Like most biologists, I am absolutely fascinated by biodiversity in all of its forms. From all the facets of individual diversity and species diversity to the variation in species interactions, variety really is the spice of life. How this diversity is shaped by evolution, ecological processes and their eco-evolutionary interactions is a question I am exploring both in the context of host-parasite interactions and in regards to the evolutionary significance of phenotypic plasticity.
Experimentally, I use laboratory based assays to study individual level effects of drivers of contemporary evolution, such as environmental change and parasites, and the mechanisms behind rapid evolution, including phenotypic plasticity (including phenotypic integration plasticity) and non-genetic inheritance. In addition, I use large-scale mesocosm experiments to study the same factors at the population and community level. Such mesocosm experiments allow the simultaneous assessment of evolutionary and ecosystem changes and therefore help to elucidate the ecological feedback to changes in selective pressures. In the most complex experiments, I then follow the the evo-to-eco study up with monitoring the ensuing eco-to-evo effects, thereby closing the eco-evolutionary feedback loop.
Limits to adaptation in a rapidly changing environment
We live in a rapidly changing world and the persistence of many populations and ultimately species will depend on capacity for rapid adaptation to the occuring environmental changes. We are investigating which kind of evolutionary potential drives such rapid adaptation – is it phenotypic plasticity, is it genetic diversity or it is both?
By carrying out a multi-year mesocosm experiment with Daphnia magna populations (see model systems) and their associated planktonic ecosystem, we can monitor population changes as well as ecosystem changes following artificial heatwave events. This will enable us to characterize both evolutionary and eco-evolutionary changes in populations with different initial levels of genetic diversity and phenotypic plasticity.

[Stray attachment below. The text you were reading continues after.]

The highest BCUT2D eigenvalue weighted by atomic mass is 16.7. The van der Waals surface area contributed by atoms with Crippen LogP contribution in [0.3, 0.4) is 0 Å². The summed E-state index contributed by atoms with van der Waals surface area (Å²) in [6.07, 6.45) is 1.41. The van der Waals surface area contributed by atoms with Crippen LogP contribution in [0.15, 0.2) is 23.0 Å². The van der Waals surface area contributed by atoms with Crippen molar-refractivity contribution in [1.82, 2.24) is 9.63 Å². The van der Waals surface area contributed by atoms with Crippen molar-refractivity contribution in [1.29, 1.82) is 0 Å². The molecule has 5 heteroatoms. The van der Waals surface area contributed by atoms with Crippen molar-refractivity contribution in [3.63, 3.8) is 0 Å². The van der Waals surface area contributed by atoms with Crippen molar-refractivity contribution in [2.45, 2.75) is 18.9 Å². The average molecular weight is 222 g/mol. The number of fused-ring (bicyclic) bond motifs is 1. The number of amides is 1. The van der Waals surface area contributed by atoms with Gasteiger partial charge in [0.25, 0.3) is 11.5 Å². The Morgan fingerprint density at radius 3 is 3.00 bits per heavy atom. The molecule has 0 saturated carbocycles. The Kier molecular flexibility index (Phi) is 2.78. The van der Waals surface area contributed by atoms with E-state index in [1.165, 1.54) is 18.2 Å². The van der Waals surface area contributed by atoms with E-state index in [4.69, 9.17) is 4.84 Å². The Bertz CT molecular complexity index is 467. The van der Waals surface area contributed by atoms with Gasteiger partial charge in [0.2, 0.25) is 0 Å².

This research is part of the NERC funded project “Limits to Adaptation” with Stew Plaistow, David Atkinson and Steve Paterson at the University of Liverpool. Our mesocosms are located at the beautiful Ness Botanical Gardens, which are associated with the University.
Combined effects of parasites and environmental change on host evolution
Obviously, each of these three research fields on their own would be enough to find plenty of interesting questions. What I find even more interesting though, is how each of these influence each other in contemporary evolution so I chose the intersection of these fields for my PhD project.
Speciation mechanisms can be driven and shaped by host-parasite interactions through selection pressure from different parasite communities. Host-parasite interactions can differ markedly under varying environmental conditions (e.g. differing temperatures, salinity or rates of disturbance) both in space and in time. And environmental change can both open up opportunity for adaptive radiation and cause species to collapse again in the process of speciation reversal.